The COVID-19 pandemic has killed more than 1.1 million people worldwide, including more than 223,000 in the United States. It destroyed the American economy and led to spikes in suicides and drug overdoses. Its devastation should not be minimized.
Yet there have also been positive consequences, including, for many families, more time for meals together, conversations, games, movie nights and bike rides. The abrupt slowdown in modern life has given people a chance to deepen their relationships and create new rituals together.
“We loved spending time together,” said Gail Bennett, who lives with her husband and 16-year-old son in Greenwich Village, New York. “Before, life took us in a million different directions. But since the pandemic, we’ve been spending a lot more time together at meals, especially at breakfast and dinner.
Research in recent years has correlated family meals with a host of positive outcomes for children: better grades, lower teenage pregnancy rates, better self-esteem, greater likelihood of dating. college and lower rates of drug addiction.
The most comprehensive study, published in The Journal of Nutrition Education and Behavior in January, found that regular family meals are associated with healthier eating and better family relationships.
“We don’t take time for things like family meals,” Bennett said. “Without local and national mandates, we wouldn’t do it any other way.”
In recent years, family dinners have become more common for wealthier families, who are more likely to have the time and money to prepare a meal together. But recent survey data from the IMF Foundation indicates that the pandemic-induced lockdown may have narrowed that difference: People at all economic levels seem to be eating more meals together.
Of 1,000 people surveyed in August, 94% said they cook at home and eat the same amount or more with their families than before the COVID-19 outbreak. Almost 80% said family meals were the highlight of their day.
Relationships grow stronger
Michael and Joanna Bopp, parents of four teenagers in the Washington, DC area, said their relationship with their children has never been stronger.
“He’s my mate now!” Joanna Bopp, a teacher in Virginia, said of her 19-year-old son Andrew. “It’s so rare that teenagers are at home. It was a special moment for us. “
“This age is so educational for them,” Bopp said. “The lockdown gave me a front row seat in their lives. They got stuck at home, unable to see their friends, and still yearn for community. When they can’t have their friends, they turn to us. We’re their second choice – but I’ll take it!
The COVID-19 shutdown has not been without its struggles for families forced into close and constant contact.
“No one is supposed to be in a house with four teenagers for seven months,” said Kate Swanson, of Fishers, Ind., Laughing.
More time for conversations
While there were tense moments as she and her husband adjusted to living locked out with their children, Swanson also noted the increased regularity of in-depth conversations.
“Things around us are changing so quickly,” Swanson said. “We love that we were able to unravel the unprecedented events of racial injustice, problems with our health care system and many other things with our children as these events are occurring.”
While more than 60% of American workers were able to work from home at least part of the time during the pandemic, others were not so lucky. For Hudson Flynn, a 16-year-old who lives with his parents in Greenwich Village, the lockdown has turned his family’s livelihood upside down. Her parents work in the theater – her mother is an actress, her father a producer – and COVID-19 has led to canceled work projects.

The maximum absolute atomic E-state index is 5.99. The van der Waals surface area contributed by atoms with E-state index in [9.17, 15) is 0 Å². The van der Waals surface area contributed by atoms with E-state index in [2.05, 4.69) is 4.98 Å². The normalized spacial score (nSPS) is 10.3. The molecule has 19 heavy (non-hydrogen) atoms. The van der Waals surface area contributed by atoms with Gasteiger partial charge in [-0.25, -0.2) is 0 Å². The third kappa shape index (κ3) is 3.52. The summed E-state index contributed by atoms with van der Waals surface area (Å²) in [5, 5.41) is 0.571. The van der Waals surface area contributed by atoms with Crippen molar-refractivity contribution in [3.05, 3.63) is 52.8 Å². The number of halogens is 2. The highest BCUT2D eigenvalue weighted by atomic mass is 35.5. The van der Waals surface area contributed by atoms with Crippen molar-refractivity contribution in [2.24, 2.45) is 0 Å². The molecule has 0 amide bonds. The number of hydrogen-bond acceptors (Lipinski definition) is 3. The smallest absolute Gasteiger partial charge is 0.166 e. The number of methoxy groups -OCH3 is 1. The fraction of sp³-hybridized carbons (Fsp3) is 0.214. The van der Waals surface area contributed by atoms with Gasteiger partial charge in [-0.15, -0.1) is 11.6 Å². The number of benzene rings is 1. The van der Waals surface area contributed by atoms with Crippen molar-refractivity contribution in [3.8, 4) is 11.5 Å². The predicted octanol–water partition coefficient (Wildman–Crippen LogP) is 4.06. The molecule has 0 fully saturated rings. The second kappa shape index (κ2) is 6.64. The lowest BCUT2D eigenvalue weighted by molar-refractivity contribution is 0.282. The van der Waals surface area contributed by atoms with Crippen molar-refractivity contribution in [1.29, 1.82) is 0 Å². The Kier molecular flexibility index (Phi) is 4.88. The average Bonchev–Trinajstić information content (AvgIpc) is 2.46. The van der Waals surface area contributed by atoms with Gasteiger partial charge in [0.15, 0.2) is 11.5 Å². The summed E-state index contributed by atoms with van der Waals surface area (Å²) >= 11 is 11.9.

“We are normally such a transient family,” said Flynn. “It took a while for us to adjust to the fact that we are all at home at the same time, living in neighborhoods so close.”
But they made the most of it. They began new family rituals, such as daily walks to the hospital around the corner from the house, where they and their neighbors gathered at 6 p.m. every day to applaud the medical workers on the front lines of the crisis.
They used a film projector – their “pandemic buy” – to optimize family movie nights by creating a theatrical experience in their cozy confines. They plan to keep these family rituals – family walks and movie nights – even when the pandemic is a memory.
It’s too early to say what long-term impact the pandemic will have on families – or on society as a whole, for that matter. But Gail Bennett’s son Galen has high hopes for the future.
“I think it will make us all more connected and more empathetic,” he said.
Galen’s optimism is echoed in recent survey data commissioned by the Walton Family Foundation, which found that nearly two-thirds of Millennials and Gen Zs still believed the American Dream was possible – despite growing up in the shadow of the September 11 terrorist attacks, the financial crisis and now the COVID-19 pandemic.
COVID-19 has caused horrific suffering. But that doesn’t mean families haven’t found positive ways to cope with the pain inflicted this year.
“Sweet are the uses of adversity,” William Shakespeare wrote. A meal together, a family bike ride, an unhurried conversation. Few things in life are sweeter in a dark and uncertain time.
Alexandra Hudson is an Indianapolis-based writer, Novak Scholar 2019, and Young Voices contributor. She writes a book on civility and civic renewal for St. Martin’s Press. Follow her on Twitter: @LexiOHudson